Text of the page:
Recently the Political Economy Research Institute at the University of Massachusetts released a graphic purporting to show "green" technologies create more jobs than traditional energy sources. The graphic below has been distributed widely by advocates of creating "green jobs." This is a common assertion from the environmental left.
As I note in my book Eco-Fads, this claim is made by many on the left.
If you have stayed at a hotel recently, you have seen a card in the bathroom exhorting you to help the planet by reusing your towels, thus reducing the amount of water, energy and detergent used by the hotel. Such appeals are typically based on guilt - you reuse the towels and the hotel receives the financial benefit.
The success of such efforts, however, is tenuous because it is entirely contingent on the convenience and good will of the guests.
Westin Hotels, however, have harnessed the free market to find a better way.
One of the most common mantras from the state's Department of Ecology about climate change is to note the strong "scientific consensus" regarding the impacts of climate change. The consensus science comes from the Intergovernmental Panel on Climate Change (IPCC), the UN agency that releases reports highlighting what it believes is the best science on climate change and the impacts.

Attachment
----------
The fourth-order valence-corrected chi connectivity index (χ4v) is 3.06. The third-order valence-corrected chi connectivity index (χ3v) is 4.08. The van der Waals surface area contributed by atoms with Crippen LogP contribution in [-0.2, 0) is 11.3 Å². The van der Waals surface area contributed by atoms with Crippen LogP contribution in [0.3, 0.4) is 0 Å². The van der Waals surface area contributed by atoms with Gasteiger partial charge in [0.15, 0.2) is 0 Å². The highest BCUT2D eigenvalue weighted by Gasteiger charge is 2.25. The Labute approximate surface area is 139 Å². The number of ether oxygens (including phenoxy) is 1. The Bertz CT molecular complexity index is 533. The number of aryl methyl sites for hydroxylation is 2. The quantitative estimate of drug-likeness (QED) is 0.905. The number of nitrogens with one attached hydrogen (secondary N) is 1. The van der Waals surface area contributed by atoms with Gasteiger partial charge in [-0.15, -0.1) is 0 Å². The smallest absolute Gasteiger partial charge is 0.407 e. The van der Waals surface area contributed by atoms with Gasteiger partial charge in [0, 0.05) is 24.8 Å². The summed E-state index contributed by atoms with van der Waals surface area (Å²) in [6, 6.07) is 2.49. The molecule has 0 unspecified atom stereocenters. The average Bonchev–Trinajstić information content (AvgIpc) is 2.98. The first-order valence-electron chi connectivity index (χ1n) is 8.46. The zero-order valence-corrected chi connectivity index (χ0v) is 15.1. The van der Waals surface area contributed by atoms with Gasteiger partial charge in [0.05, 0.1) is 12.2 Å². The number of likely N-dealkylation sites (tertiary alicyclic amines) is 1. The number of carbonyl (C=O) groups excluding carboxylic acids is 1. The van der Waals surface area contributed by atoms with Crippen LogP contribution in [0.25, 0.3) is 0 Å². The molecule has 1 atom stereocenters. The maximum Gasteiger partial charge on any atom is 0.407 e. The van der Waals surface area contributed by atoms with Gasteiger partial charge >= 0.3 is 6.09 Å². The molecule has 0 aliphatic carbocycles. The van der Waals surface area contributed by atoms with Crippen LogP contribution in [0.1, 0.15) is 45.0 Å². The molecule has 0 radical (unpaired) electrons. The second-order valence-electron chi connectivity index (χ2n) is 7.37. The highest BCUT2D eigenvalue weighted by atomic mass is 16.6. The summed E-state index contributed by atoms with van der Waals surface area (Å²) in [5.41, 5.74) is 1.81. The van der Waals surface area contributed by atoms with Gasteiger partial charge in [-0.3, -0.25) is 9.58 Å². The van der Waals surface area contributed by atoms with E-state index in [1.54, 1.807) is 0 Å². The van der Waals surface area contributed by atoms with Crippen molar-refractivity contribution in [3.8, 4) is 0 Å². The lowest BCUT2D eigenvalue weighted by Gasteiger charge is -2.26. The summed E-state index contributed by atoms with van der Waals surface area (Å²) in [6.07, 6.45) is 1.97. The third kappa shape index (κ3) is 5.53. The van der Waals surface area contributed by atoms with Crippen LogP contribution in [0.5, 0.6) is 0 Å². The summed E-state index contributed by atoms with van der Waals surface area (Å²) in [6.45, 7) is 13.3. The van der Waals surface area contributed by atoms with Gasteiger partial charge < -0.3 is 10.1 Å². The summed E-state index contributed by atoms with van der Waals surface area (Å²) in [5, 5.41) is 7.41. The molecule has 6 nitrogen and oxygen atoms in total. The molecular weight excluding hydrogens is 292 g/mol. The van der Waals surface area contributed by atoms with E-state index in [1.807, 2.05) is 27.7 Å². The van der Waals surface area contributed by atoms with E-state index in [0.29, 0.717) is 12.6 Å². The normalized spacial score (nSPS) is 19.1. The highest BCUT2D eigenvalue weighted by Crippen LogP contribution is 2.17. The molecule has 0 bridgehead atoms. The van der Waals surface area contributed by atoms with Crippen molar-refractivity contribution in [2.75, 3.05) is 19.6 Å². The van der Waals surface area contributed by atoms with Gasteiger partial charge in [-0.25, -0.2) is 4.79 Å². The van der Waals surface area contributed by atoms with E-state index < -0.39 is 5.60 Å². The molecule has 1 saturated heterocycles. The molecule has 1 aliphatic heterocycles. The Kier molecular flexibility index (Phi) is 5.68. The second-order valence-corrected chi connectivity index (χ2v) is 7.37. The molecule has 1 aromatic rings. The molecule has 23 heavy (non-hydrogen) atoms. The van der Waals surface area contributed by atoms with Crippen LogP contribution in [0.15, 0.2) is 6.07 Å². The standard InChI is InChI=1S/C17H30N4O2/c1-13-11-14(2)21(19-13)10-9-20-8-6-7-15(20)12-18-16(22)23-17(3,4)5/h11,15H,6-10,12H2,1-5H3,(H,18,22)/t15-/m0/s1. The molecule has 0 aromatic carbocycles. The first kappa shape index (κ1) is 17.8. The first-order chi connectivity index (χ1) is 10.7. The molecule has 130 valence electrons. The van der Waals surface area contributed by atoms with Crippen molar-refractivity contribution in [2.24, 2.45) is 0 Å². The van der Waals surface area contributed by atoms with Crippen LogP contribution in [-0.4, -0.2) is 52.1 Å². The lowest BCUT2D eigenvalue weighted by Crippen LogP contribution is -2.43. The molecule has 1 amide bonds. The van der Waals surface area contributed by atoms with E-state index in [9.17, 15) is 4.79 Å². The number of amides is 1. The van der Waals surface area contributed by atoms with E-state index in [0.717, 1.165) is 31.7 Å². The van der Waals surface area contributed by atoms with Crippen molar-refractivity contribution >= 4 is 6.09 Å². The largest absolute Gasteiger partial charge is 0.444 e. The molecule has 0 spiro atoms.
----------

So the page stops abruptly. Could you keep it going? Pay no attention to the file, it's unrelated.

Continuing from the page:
Once again, environmental groups are encouraging you to turn off your lights tomorrow night at 8:30 as part of Earth Hour. Supporters understand this is a symbolic effort, so they don't make too many claims about how much energy will actually be saved. Earth Hour, however, ends up providing a nice contrast between the current green approach and the alternative provided by the free-market incentives to do more with less.
There could hardly be a more stark contrast between the ability of the free market to provide effective environmental solutions and the failure of politically dictated efforts than the difference between the Toyota Prius C and the Chevy Volt.
A new study showing that local climate plans fail to reduce carbon emissions is drawing some fire from the environmental left. I will write a separate blog about that study (which confirms much of what we've said in the past), but what interested me was this claim by K.C.
Last weekend, the motion picture version of Dr. Seuss’s book "The Lorax" hit the big screen and it sticks in large part to the original 1971 storyline. In "The Lorax," a businessman, the "Once-ler," moves into town, cuts down all the trees and destroys the forest, air and water in the process. A furry creature, the Lorax, appears and proclaims, “I speak for the trees” and scolds the Once-ler for being "crazed with greed."
Last week, Crosscut featured an interview with the Chair of the Puget Sound Partnership Martha Kongsgaard. Martha complains about the $1.7 million in cuts to the agency, saying "the enforcement and the effectiveness of what they do and how they carry out their work is really eroded."
The House Democrats' blog, "The Advance," offers this environmental statistic: "Over five million trees are cut down each year to print white pages directories." That led the caucus to title the blog post containing that statistic "Yellow Pages/White pages kill trees and that makes me cry."
One of the mantras frequently heard from environmentalists is "reduce, reuse, recycle." The combination of those three approaches is used because no single approach is suitable for every situation when reducing our environmental impact.
When political desires intercede, however, that simple truth gets forgotten.